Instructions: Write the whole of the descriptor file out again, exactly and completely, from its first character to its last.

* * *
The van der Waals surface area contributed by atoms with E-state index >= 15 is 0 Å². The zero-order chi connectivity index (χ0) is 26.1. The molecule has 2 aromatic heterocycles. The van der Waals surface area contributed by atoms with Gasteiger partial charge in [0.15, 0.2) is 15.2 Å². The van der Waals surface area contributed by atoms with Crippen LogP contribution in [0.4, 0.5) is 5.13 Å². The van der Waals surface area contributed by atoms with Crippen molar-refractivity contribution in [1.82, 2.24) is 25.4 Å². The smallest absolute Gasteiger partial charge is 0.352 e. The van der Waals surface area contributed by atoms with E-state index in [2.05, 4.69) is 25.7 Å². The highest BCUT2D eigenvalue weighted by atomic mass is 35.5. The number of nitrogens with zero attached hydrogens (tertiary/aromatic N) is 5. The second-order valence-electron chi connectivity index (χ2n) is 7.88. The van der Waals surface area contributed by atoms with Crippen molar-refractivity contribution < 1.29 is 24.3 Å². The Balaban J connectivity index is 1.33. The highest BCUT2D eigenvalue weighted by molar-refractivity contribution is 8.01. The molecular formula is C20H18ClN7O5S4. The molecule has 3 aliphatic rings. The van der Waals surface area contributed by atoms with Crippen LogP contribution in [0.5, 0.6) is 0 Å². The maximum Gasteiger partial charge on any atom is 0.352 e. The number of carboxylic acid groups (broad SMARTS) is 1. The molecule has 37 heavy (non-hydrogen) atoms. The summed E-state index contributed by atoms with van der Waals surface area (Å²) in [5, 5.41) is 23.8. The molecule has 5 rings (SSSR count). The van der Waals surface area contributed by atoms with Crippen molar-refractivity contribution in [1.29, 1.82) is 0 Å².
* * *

The van der Waals surface area contributed by atoms with E-state index >= 15 is 0 Å². The zero-order chi connectivity index (χ0) is 26.1. The molecule has 2 aromatic heterocycles. The van der Waals surface area contributed by atoms with Gasteiger partial charge in [0.15, 0.2) is 15.2 Å². The van der Waals surface area contributed by atoms with Crippen LogP contribution in [0.4, 0.5) is 5.13 Å². The van der Waals surface area contributed by atoms with Crippen molar-refractivity contribution in [1.82, 2.24) is 25.4 Å². The smallest absolute Gasteiger partial charge is 0.352 e. The van der Waals surface area contributed by atoms with E-state index in [2.05, 4.69) is 25.7 Å². The highest BCUT2D eigenvalue weighted by atomic mass is 35.5. The number of nitrogens with zero attached hydrogens (tertiary/aromatic N) is 5. The second-order valence-electron chi connectivity index (χ2n) is 7.88. The van der Waals surface area contributed by atoms with Crippen molar-refractivity contribution < 1.29 is 24.3 Å². The Balaban J connectivity index is 1.33. The highest BCUT2D eigenvalue weighted by molar-refractivity contribution is 8.01. The molecular formula is C20H18ClN7O5S4. The molecule has 3 aliphatic rings. The van der Waals surface area contributed by atoms with Crippen LogP contribution in [0.5, 0.6) is 0 Å². The maximum Gasteiger partial charge on any atom is 0.352 e. The number of carboxylic acid groups (broad SMARTS) is 1. The molecule has 37 heavy (non-hydrogen) atoms. The summed E-state index contributed by atoms with van der Waals surface area (Å²) in [5, 5.41) is 23.8. The molecule has 5 rings (SSSR count). The van der Waals surface area contributed by atoms with Crippen molar-refractivity contribution in [1.29, 1.82) is 0 Å².